LOCKE & KEY
Written By: Josh Friedman
Draft Date: October 18, 2010
Disclaimer: I have not read the comic books upon which this pilot is based. I have no idea how closely they track together, how faithful the series will be to the comics, where the plots are going should the series be very faithful, etc. There are a few references to the comics for specific visuals, so I assume there's at least some adherence to the source material.
Even though it took me a while to get through this script (67 pages is quite long as hour-long TV scripts go... and you typically need to cut that down to below 55 pages for the shooting version to get a 42-43 minute long pilot), it wasn't a bad long read. I think I was savoring it. Here's a project with a very visual, mythology-laden story about people. About a family. About pain and grief and the different ways we handle it. And it's told in a way that keeps you wanting more as it peels the layers back, eventually exposing the inner demons of its key characters while simultaneously and continuously expanding the world.
It's also a series that, really, rests on finding the right child actor to play the youngest character, Bode Locke, though not quite to the extent that Thomas Wheeler's Captain Cooke's Extraordinary Atlas relied on Jodelle Ferland (and, while I wasn't in love with the script, I thought the pilot as filmed was an improvement, but financial considerations kept it from being picked up). Whereas CCEA was a teenage fantasy world, Locke & Key is pretty much gothic horror (but fear not, there are no vampires). So this is a pilot that I'll need to see filmed before I fully give my blessing.
We start before (literally, there's a subtitle). Before what?
Rendell and Nina Locke are a loving married couple painting the walls of their summer house in the California farmland. Their three children, Ty (16, male), Kinsey (15, female), and Bode (6, male) are playing in the lake, Bode and Kinsey are having a breath-holding contest and Bode wins (though his ability to hold his breath for a long time doesn't come back into play in this pilot, there is a visit to a cave where people have drowned when the tide rolls in, so if this all checks out with the comics, I suspect there may be some important sequence involving Bode, holding his breath, and said cave).
Then everything changes. Before tragedy. Sam Lesser, one of Rendell's students (he is a guidance counselor) and supposedly a friend of Ty's shows up. He says he's there to help. And he has a gun.
Rendell is dead and the teenagers, once carefree, are locked in their grief and guilt as Nina drives them to Rendell's family estate, Keyhouse, in Lovecraft, MA. Here's hoping there's someone in the town named HP. Bode is still somewhat cheery, perhaps masking his inner pain with incessant joke-telling. Nina has changed, too, having lost her husband. They meet Rendell's younger brother, Duncan, at the house and the question "why is it called Keyhouse" becomes readily apparent. There is a clear key motif to the place and, while exploring, Bode finds a peculiar key with a skull carved in it. He tried various locked doors (the mansion is full of them), eventually finding the "right" one.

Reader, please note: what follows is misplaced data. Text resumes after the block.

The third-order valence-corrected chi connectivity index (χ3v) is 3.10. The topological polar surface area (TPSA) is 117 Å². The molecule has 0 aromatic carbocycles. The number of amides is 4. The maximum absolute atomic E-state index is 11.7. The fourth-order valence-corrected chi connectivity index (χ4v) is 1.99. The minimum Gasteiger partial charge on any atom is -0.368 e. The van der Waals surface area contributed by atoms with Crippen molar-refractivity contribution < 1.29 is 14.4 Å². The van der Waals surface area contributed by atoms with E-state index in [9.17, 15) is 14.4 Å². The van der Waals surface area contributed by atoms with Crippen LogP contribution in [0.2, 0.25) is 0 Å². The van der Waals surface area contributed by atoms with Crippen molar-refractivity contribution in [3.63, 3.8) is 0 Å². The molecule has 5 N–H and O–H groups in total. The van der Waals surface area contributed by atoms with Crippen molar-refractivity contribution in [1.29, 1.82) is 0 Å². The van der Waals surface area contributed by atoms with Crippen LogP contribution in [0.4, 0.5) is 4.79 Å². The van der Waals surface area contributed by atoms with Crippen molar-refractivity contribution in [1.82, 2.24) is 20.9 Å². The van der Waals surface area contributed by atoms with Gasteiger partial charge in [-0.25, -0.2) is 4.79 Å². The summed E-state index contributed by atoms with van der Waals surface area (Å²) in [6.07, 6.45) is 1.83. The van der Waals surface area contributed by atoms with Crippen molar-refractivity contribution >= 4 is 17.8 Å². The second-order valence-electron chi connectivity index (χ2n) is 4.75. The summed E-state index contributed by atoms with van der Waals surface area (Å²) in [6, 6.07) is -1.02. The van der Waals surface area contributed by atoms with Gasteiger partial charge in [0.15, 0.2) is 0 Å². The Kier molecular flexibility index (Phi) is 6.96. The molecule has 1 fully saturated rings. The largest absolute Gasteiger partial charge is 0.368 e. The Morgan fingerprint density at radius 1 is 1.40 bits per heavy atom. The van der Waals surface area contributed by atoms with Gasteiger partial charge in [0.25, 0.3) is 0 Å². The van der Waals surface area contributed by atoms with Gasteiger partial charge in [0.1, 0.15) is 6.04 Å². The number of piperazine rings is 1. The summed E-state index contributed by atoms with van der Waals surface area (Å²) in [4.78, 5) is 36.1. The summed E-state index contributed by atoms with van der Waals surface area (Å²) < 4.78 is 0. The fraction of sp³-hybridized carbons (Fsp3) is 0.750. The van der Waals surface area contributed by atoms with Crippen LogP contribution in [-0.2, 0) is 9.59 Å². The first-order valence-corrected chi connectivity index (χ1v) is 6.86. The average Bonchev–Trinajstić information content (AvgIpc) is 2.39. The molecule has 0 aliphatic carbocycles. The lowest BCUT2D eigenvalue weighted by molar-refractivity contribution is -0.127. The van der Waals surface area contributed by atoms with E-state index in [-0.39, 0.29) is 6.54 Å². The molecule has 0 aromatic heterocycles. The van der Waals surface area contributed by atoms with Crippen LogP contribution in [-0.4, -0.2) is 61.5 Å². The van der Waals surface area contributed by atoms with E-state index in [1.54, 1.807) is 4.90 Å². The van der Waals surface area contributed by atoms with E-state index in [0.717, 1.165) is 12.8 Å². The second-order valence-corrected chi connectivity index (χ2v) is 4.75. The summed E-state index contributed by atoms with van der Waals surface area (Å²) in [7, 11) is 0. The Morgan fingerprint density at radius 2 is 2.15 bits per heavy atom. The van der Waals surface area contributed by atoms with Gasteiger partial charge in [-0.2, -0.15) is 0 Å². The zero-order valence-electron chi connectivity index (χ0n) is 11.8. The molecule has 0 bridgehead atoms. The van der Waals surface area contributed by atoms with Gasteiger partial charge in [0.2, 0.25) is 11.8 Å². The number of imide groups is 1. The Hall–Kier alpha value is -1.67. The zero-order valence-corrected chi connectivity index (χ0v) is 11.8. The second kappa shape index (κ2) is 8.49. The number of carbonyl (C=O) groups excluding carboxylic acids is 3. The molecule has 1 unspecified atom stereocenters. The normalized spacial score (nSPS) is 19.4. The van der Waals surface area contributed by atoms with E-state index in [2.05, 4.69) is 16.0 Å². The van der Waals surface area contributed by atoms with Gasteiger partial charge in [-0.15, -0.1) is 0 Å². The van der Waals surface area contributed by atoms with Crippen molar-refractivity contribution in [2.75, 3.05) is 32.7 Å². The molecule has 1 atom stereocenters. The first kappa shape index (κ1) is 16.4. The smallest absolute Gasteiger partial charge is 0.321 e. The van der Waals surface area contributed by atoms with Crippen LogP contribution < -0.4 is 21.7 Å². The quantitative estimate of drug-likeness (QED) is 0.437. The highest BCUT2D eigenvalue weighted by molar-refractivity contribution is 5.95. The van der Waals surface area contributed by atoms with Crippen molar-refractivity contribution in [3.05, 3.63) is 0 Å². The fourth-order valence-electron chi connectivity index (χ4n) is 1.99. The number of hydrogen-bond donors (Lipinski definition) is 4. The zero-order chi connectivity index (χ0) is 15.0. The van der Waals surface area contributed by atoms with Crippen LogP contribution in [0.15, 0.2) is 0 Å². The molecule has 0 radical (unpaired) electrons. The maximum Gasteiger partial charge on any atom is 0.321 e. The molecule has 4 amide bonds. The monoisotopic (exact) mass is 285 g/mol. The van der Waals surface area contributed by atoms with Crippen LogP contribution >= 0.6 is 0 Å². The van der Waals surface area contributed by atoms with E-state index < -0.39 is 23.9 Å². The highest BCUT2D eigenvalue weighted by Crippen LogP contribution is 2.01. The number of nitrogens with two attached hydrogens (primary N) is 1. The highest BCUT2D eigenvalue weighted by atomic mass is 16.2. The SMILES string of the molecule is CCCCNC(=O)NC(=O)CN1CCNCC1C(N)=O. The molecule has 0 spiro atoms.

He walks through and his body drops dead. His spirit rises. He's a ghost.
Don't worry, he's not dead-dead. In fact, he gets to have quite a bit of ghostly fun (including but not limited to popping into the bathroom while Ty is taking a hot shower and causing the water to become freezing cold).
Keyhouse is a place of mystery and Bode has only cracked the surface.
Meanwhile, Ty and Kinsey are headed to their new school for the first time. People are going to be staring at them. Presumably because they're Lockes. The name seems to carry considerable weight and history around Lovecraft. Kinsey was apparently good at track and eventually decides to join the team. She can't hide forever (she hid with Bode as her father was being shot)... but she can run. Ty's issue, which we presume is grief, turns out to be guilt. After a squabble with his father, he flippantly asks Sam to kill Rendell. And he's been carrying that around with him ever since Sam went through with it.
But Sam, not the best-looking kid and clearly the victim of abuse, didn't do it for Ty.
He did it for some woman-creature (sorry, it's the best I can come up with) named Dodge. Dodge is mystically trapped in the wellhouse at Keystone and all she wants is to be set free. She can, apparently use mysterious powers over great distances to pass messages and even objects, but can't physically leave. To leave... she needs Bode's help.
There's a lot of fun and mystery here, and I haven't talked about, pretty much, the back half of the script where the action really amps up. I'm semi-concerned at how much is achieved in the pilot story, not knowing what's to come it feels like a lot, though I'm sure in the grand scheme of the comic book, it's all set-up.
There's a curious mystery set up in the final pages involving a keyhole in the trunk of a special tree. Within the tree there is a set of stairs that leads down to a room where there is a collection of jars or various shapes and sizes that seem to hold... tiny people, small monsters, a tiny Dodge (curious given we do see her in the wellhouse and events transpire from there), and... a tiny, younger Nina with a tiny, younger Rendell. What are these things in the jars? The story barely implies and answer and my best guess is memories... possibly and more specifically stolen memories (Dodge claims to have been best friends with Rendell when he grew up at Keyhouse, but can't remember much of it, and Nina has a familiarity with Keyhouse that strikes her as odd since she's never been there before).
Bottom line: I'm intrigued. I want to know more. I hope it all comes together on screen.